9964-make-managed-transactions-dirty-v3-full.patch (19.0 KB) - added by shai 4 years ago.
Use deprecation warnings instead of errors for transactions left pending
9964-r14913-bugfix.patch (11.0 KB) - added by shai 4 years ago.
patch against r14913: bugfix approach
9964-r14913-deprecation.patch (18.9 KB) - added by shai 4 years ago.
patch against r14913: deprecation approach
9964-r15054-bugfix.patch (14.6 KB) - added by shai 4 years ago.
Improved patch against r15054

Download all attachments as: .zip

Change History (65)

comment:1 Changed 6 years ago by shai

  • Needs documentation unset
  • Needs tests unset
  • Patch needs improvement unset

I would like to point out two other cases where the current behavior has bad effects:

1) When data retrieval statements have side-effects. This can happen with database back-ends which support procedures (or functions) returning tabular results.

2) When the transaction isolation level is Repeatable-Read or Serializable, and the connections are pooled.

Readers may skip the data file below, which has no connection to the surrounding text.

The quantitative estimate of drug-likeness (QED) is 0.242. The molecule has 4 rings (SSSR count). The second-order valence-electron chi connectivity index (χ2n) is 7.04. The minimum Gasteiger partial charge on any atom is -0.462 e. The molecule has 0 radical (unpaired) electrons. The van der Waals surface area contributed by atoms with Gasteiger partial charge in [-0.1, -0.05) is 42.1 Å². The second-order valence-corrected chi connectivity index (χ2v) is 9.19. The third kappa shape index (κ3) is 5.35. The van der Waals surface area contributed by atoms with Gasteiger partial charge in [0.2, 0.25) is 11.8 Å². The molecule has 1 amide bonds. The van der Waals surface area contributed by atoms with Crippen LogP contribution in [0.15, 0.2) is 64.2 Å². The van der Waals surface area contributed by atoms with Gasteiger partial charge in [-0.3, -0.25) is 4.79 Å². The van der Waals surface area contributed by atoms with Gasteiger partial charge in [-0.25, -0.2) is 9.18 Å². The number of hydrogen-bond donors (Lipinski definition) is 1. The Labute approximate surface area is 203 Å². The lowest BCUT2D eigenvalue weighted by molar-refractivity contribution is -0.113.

• As long as no update is made on the specific thread, the transaction isn't closed;
  • so new HTTP requests handled by the same thread would re-use the connection and therefore, the transaction;
  • so the new requests retrieve stale data -- updated to the time when the first request was processed, because of the isolation level.

The code in SVN still contains this bug.

comment:2 Changed 6 years ago by mtredinnick

  • Owner changed from nobody to mtredinnick
  • Status changed from new to assigned

comment:3 Changed 5 years ago by jacob

  • milestone set to 1.1
  • Triage Stage changed from Unreviewed to Accepted

#9673 and #9919 are duplicates.

comment:4 Changed 5 years ago by jdunck

  • Cc jdunck@… added

comment:5 Changed 5 years ago by jdunck

The obvious question is when set_dirty should be called; the description of this ticket suggests that a transaction should be dirty even for a transaction consisting only of selects. The problem with this is that lots of transaction cycles are only selects, and committing a transaction has overhead. I think select-only transactions should rollback by default. If you're using triggers that munge data upon select, set_dirty should be manually called; this can be clearly documented.

There's some overhead and fiddliness with db.connection.cursor.execute looking at the string it receives in order to determine CUD operations. Maybe backends.DatabaseOperations should have a .is_select(sql) hook?